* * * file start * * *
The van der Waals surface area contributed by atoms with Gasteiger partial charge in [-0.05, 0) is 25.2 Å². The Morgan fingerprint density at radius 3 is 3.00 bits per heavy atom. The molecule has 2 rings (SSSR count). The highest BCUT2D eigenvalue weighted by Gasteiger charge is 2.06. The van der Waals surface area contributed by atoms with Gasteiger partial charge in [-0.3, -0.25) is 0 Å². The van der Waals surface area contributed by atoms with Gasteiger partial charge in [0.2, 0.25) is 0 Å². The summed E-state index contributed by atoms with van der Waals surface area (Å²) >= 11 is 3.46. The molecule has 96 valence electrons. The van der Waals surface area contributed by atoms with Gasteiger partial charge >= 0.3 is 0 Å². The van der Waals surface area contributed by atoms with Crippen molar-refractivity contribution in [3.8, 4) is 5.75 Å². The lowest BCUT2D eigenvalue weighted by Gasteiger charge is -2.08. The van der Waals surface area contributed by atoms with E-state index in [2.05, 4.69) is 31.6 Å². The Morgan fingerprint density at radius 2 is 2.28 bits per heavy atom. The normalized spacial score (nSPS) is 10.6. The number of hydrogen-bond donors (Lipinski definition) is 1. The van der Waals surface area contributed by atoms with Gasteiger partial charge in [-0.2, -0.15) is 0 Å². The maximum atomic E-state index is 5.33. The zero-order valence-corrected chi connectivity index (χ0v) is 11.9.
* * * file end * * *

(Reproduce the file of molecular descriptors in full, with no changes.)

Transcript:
The van der Waals surface area contributed by atoms with Gasteiger partial charge in [-0.05, 0) is 25.2 Å². The Morgan fingerprint density at radius 3 is 3.00 bits per heavy atom. The molecule has 2 rings (SSSR count). The highest BCUT2D eigenvalue weighted by Gasteiger charge is 2.06. The van der Waals surface area contributed by atoms with Gasteiger partial charge in [-0.3, -0.25) is 0 Å². The van der Waals surface area contributed by atoms with Gasteiger partial charge in [0.2, 0.25) is 0 Å². The summed E-state index contributed by atoms with van der Waals surface area (Å²) >= 11 is 3.46. The molecule has 96 valence electrons. The van der Waals surface area contributed by atoms with Gasteiger partial charge >= 0.3 is 0 Å². The van der Waals surface area contributed by atoms with Crippen molar-refractivity contribution in [3.8, 4) is 5.75 Å². The lowest BCUT2D eigenvalue weighted by Gasteiger charge is -2.08. The van der Waals surface area contributed by atoms with E-state index in [2.05, 4.69) is 31.6 Å². The Morgan fingerprint density at radius 2 is 2.28 bits per heavy atom. The normalized spacial score (nSPS) is 10.6. The number of hydrogen-bond donors (Lipinski definition) is 1. The van der Waals surface area contributed by atoms with Gasteiger partial charge in [-0.2, -0.15) is 0 Å². The maximum atomic E-state index is 5.33. The zero-order valence-corrected chi connectivity index (χ0v) is 11.9.